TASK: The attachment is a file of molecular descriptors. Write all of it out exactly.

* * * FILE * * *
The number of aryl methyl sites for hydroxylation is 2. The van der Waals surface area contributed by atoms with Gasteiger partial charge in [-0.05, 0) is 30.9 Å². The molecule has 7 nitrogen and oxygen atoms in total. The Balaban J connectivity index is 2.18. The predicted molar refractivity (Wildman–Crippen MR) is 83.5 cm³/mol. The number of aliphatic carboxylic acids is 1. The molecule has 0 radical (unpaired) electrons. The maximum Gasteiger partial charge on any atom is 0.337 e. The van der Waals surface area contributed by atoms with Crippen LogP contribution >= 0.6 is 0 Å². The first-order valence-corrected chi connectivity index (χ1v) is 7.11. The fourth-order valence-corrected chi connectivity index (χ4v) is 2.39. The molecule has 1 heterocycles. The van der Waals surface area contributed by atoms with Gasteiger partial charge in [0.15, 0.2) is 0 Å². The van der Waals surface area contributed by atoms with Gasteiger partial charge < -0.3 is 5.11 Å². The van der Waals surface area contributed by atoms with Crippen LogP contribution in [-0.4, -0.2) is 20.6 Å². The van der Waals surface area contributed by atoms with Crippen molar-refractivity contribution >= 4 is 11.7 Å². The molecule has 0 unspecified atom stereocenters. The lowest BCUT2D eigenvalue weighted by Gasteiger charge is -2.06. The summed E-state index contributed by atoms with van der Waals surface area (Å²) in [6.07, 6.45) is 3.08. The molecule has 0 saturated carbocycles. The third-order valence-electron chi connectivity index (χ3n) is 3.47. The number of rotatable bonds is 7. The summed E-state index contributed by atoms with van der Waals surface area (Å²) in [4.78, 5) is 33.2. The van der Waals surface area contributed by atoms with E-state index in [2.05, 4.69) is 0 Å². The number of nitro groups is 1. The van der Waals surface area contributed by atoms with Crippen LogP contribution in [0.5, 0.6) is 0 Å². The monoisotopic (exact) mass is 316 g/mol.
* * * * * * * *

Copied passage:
The number of aryl methyl sites for hydroxylation is 2. The van der Waals surface area contributed by atoms with Gasteiger partial charge in [-0.05, 0) is 30.9 Å². The molecule has 7 nitrogen and oxygen atoms in total. The Balaban J connectivity index is 2.18. The predicted molar refractivity (Wildman–Crippen MR) is 83.5 cm³/mol. The number of aliphatic carboxylic acids is 1. The molecule has 0 radical (unpaired) electrons. The maximum Gasteiger partial charge on any atom is 0.337 e. The van der Waals surface area contributed by atoms with Crippen LogP contribution >= 0.6 is 0 Å². The first-order valence-corrected chi connectivity index (χ1v) is 7.11. The fourth-order valence-corrected chi connectivity index (χ4v) is 2.39. The molecule has 1 heterocycles. The van der Waals surface area contributed by atoms with Gasteiger partial charge in [0.15, 0.2) is 0 Å². The van der Waals surface area contributed by atoms with Gasteiger partial charge < -0.3 is 5.11 Å². The van der Waals surface area contributed by atoms with Crippen LogP contribution in [-0.4, -0.2) is 20.6 Å². The van der Waals surface area contributed by atoms with Crippen molar-refractivity contribution >= 4 is 11.7 Å². The molecule has 0 unspecified atom stereocenters. The lowest BCUT2D eigenvalue weighted by Gasteiger charge is -2.06. The summed E-state index contributed by atoms with van der Waals surface area (Å²) in [6.07, 6.45) is 3.08. The molecule has 0 saturated carbocycles. The third-order valence-electron chi connectivity index (χ3n) is 3.47. The number of rotatable bonds is 7. The summed E-state index contributed by atoms with van der Waals surface area (Å²) in [4.78, 5) is 33.2. The van der Waals surface area contributed by atoms with E-state index in [2.05, 4.69) is 0 Å². The number of nitro groups is 1. The van der Waals surface area contributed by atoms with Crippen LogP contribution in [0.5, 0.6) is 0 Å². The monoisotopic (exact) mass is 316 g/mol.